|Publication number||US2315734 A|
|Publication date||Apr 6, 1943|
|Filing date||Sep 2, 1938|
|Priority date||Sep 2, 1938|
|Publication number||US 2315734 A, US 2315734A, US-A-2315734, US2315734 A, US2315734A|
|Inventors||Pool William O, Ralston Anderson W|
|Original Assignee||Armour & Co|
|Export Citation||BiBTeX, EndNote, RefMan|
|Referenced by (23), Classifications (6)|
|External Links: USPTO, USPTO Assignment, Espacenet|
. Patented Apr. 6 1943 PROCESS OF TREATING WATER Anderson W. Ralston and William 0. Pool, (thicago, 111., assignors to Armour andcompany, Chicago, 111., a corporation of Illinois No Drawing. Application September 2, 1938, Serial No. 228,257
This invention pertains to water treatment for the removal of unfilterable turbidity therefrom and it comprises processes wherein turbid-water is treated with small amounts of aliphatic amines or amine salts of the general formula where R is an aliphatic hydrocarbon radical containing at least six carbon atoms and R is hydrogen or an alkyl radical and either allowed to settle or filtered in order to remove suspended materials therefrom.
The treatment of water for the removal of turbidity is a problem of great commercial and technical importance. In most cases the treatment consists in'either allowing the sediment to settle or in filtering the water through sand filters. The former of these treatments is sometimes costly because of the large storage volumes required where large quantities of water are consumed. The latter treatment is effective in a number of cases especially when the particles causing the turbidity can be removed by filtration. A number of waters contain'particles so small in size that they do not settle by gravity nor can they be removed by repeated filtration. These waters have a decidedly cloudy appearance and their treatment both for industrial and conremoved by gravity settling or by the ordinary means of filtration these waters can be clarified by the addition to thewater of a small amount of an aliphatic amine or amine salt such amine having the general formula RNI-IR where R is an aliphatic hydrocarbon radical containing at least six carbon atoms and'R' is hydrogen or an alkyl radical. Upon adding the amine or amine salt to the suspension the suspended particles immediately flock so that they can either be removed by gravity settling or filtration.
The following examples can be given as illustrating the treatment of muddy or turbid waters by this process:
Example 1 A sample of Missouri River water was allowed to settle for twelve hours and then filtered three times through a fine mesh filter paper (Carl Schleicher and Schiill No. 597) The sample was still turbid and opaque. Samples of this water were then treated with varying concentrations of nrdodecyl amine hydrochloride and then filtered into twelve-inch Nessler tubes for observation. The results of these observations are as follows:
Cone. of n-dodecyl Turbidity 0 u y. Very turbid.
seesaw 'methyl octadecyl amine hydrochloride.
Example 2 A sample of hot tap water was repeatedly filtered through filter papers until no further clarity could be obtained by filtration. The sample is still quite tunbid. It is then treated with sufficient .dioctyl amine hydrochloride so that the concentration is 7'7 parts per million. This produced upon filtration a water comparable in clarity with distilled water when observed through twelve-inch Nessler tubes.
Example 3 A sample of the water described under Example 2 was treated with 40 parts per million of This produced upon filtration a sample comparable in clarity to distilled water.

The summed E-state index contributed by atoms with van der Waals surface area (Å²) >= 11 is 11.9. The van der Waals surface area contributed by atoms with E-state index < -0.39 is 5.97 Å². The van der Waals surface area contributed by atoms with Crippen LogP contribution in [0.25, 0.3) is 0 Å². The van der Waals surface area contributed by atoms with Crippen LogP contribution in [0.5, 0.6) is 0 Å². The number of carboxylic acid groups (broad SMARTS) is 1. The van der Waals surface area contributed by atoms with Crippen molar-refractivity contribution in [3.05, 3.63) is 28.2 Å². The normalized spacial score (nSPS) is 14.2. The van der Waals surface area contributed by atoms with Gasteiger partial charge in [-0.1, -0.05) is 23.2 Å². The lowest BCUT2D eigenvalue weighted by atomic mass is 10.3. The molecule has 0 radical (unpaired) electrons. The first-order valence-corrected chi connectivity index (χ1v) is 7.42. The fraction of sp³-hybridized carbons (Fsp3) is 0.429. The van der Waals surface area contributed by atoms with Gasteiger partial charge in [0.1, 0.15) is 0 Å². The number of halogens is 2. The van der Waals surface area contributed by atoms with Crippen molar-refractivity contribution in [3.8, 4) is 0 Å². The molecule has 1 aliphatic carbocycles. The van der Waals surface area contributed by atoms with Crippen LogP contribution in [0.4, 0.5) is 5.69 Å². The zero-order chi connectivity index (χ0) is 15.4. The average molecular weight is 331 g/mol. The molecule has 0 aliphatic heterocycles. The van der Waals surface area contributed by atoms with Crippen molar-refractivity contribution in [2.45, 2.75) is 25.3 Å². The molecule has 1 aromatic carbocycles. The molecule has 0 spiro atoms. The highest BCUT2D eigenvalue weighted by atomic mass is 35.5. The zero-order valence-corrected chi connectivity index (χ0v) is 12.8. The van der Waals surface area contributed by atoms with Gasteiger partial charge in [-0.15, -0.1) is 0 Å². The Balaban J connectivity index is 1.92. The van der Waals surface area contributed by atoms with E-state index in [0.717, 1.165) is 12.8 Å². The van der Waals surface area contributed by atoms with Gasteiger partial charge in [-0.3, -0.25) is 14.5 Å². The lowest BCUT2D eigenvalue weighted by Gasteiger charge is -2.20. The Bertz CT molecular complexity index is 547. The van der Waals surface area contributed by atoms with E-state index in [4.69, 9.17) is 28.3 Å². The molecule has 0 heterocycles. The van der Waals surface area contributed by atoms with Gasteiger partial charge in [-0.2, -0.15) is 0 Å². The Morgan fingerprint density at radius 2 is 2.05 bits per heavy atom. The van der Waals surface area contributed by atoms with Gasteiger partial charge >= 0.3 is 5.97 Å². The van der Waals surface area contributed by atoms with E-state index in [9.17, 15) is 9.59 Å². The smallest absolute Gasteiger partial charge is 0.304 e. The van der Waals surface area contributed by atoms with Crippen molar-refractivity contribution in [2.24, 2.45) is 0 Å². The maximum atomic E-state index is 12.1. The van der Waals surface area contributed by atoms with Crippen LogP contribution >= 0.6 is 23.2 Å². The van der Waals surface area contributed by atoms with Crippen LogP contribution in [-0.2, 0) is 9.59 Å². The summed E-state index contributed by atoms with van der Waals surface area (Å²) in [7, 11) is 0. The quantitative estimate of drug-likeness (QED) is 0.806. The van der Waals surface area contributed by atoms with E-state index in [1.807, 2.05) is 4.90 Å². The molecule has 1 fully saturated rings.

Example 4 A sample of the water described in Example 2 was treated with an alcoholic solution of decyl amine so that the concentration of decyl amine charges or high ratio of surface exposed to the mass of the particle. It will be noticed that only very small amounts of the amines or their salts are required to clarify the water. All oi. the amine is adsorbed upon the particle surfaces as evidenced by the fact that when no excess of amine over that required for clarification is added no amine or amine salts can be detected in the water. We have found this treatment to be essentially independent 01' the pH of the waters treated over the pH range usually encountered in V waters used for industrial or drinking purposes.
While we have limited our examples to the use of only a few amines or amine salts, all aliphatic amines are operative where at least one of the alkyl groups therein contains six or more carbon atoms. Thus, such amines as methyl decyl amine, ethyl octyl amine, nonyl amine, dinonyl amineymethyl hexadecyl amine or their salts,
such as the hydrochlorides or acetates, operative.
1. The process of treating turbid water for the removal oi uniilterable turbidity therefrom which thus described our invention, whatwe includes adding to the water a small amount, not to exceed five hundred parts per million, 0! an amino compound chosen from the group consisting of aliphatic primary and secondary amines having at least six carbon atoms in an alkyl group thereof, and water soluble salts oi said amines, to cause the turbidity-forming particles in the water to flock together so that they can be separated mechanically from the treated water, and then separatin the flocked particles and amino compound associated therewith from the water to give a water freed of such unfilterable turbidity and free of said amino compound.
2. The process as in claim 1 wherein the compound added is chosen from the group consisting 01' dodecyl amine and water-soluble salts thereof.
3. The process as in claim 1 wherein the compound added is chosen from the groupconsisting oi dioctyl amine and water-soluble salts thereof.
ANDERSON W. RALS'I'ON. WILLIAM O. POOL.
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|U.S. Classification||210/729, 516/139, 252/180|